Relativism - James Lamb PHI 240 Groups in Relativism One...

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James Lamb PHI 240 Groups in Relativism One main argument against relativism comes in determining where exactly you draw the line as to what constitutes a group. It is obvious to everyone in the modern world that there are many different cultures in the world. We also know that in some of these cultures there are certain practices or customs that would be considered wrong or peculiar to an American citizen. Someone who believes in Relativism would conclude that this difference in opinion means that there is no single moral standard or universal right or wrong. A relativist would suppose that instead within each group there is a different moral standard with each one having its own version of right and wrong. The idea of the world being split into different “groups” is especially important in any defense of relativism. Now for someone who doesn’t believe in relativism they will take this whole idea and try to break it down. In Walter T. Stace’s argument Ethical Relativity he attacks the studies in anthropology saying they prove nothing in defense of relativism. He says that it has always been known even before anthropology that people had different customs in other locations. I will agree with him that people have known other people hold standards that differ from their own, but I can not agree that citing studies in anthropology provides nothing for a relativist argument. It would be foolish to argue that anthropology alone contains enough evidence to prove the idea of relativism, but it does add something to the argument. For someone who is not familiar with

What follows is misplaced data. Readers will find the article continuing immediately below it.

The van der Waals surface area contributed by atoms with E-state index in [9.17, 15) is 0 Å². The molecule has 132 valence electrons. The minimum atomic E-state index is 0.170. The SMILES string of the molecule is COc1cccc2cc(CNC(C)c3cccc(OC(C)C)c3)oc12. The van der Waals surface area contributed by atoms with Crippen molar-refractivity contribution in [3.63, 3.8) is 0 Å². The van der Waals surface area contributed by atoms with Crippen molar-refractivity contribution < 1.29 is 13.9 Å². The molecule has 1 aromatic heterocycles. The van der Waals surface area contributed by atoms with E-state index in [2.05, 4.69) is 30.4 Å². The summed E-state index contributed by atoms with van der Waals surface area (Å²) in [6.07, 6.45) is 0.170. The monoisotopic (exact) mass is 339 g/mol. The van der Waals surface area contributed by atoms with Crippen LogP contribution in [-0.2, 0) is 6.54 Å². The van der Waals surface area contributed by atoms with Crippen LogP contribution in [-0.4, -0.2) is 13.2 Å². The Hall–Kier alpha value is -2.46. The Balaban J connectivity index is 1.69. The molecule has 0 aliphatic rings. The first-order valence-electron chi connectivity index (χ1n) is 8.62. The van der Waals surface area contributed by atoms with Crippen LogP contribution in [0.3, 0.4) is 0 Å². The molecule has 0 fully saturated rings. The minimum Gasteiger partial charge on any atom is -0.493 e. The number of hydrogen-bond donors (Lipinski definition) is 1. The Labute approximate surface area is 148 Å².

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This essay was uploaded on 04/15/2008 for the course PHI 240 taught by Professor Evans during the Spring '06 term at Wake Tech.

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Relativism - James Lamb PHI 240 Groups in Relativism One...

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